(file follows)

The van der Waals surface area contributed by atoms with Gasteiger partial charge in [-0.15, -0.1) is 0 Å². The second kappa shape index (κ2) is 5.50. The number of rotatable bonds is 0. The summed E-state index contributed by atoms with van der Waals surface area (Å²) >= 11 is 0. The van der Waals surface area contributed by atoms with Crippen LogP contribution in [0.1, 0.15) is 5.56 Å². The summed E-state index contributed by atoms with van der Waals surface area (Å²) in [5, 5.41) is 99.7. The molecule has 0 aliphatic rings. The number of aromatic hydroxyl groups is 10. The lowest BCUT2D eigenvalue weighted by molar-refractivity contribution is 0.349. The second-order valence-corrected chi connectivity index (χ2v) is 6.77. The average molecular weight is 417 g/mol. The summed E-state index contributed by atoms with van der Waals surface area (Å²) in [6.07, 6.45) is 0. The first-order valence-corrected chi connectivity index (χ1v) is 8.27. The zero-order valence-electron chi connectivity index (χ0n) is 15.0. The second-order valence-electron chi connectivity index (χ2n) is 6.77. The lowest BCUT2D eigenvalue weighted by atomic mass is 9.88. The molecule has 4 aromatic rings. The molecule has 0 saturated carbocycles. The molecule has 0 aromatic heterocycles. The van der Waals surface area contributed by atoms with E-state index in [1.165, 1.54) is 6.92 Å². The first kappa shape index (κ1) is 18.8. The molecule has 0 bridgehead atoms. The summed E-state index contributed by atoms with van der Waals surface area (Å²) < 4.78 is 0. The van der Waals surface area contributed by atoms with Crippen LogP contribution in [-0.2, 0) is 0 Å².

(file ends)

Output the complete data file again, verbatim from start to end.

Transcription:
The van der Waals surface area contributed by atoms with Gasteiger partial charge in [-0.15, -0.1) is 0 Å². The second kappa shape index (κ2) is 5.50. The number of rotatable bonds is 0. The summed E-state index contributed by atoms with van der Waals surface area (Å²) >= 11 is 0. The van der Waals surface area contributed by atoms with Crippen LogP contribution in [0.1, 0.15) is 5.56 Å². The summed E-state index contributed by atoms with van der Waals surface area (Å²) in [5, 5.41) is 99.7. The molecule has 0 aliphatic rings. The number of aromatic hydroxyl groups is 10. The lowest BCUT2D eigenvalue weighted by molar-refractivity contribution is 0.349. The second-order valence-corrected chi connectivity index (χ2v) is 6.77. The average molecular weight is 417 g/mol. The summed E-state index contributed by atoms with van der Waals surface area (Å²) in [6.07, 6.45) is 0. The first-order valence-corrected chi connectivity index (χ1v) is 8.27. The zero-order valence-electron chi connectivity index (χ0n) is 15.0. The second-order valence-electron chi connectivity index (χ2n) is 6.77. The lowest BCUT2D eigenvalue weighted by atomic mass is 9.88. The molecule has 4 aromatic rings. The molecule has 0 saturated carbocycles. The molecule has 0 aromatic heterocycles. The van der Waals surface area contributed by atoms with E-state index in [1.165, 1.54) is 6.92 Å². The first kappa shape index (κ1) is 18.8. The molecule has 0 bridgehead atoms. The summed E-state index contributed by atoms with van der Waals surface area (Å²) < 4.78 is 0. The van der Waals surface area contributed by atoms with Crippen LogP contribution in [-0.2, 0) is 0 Å².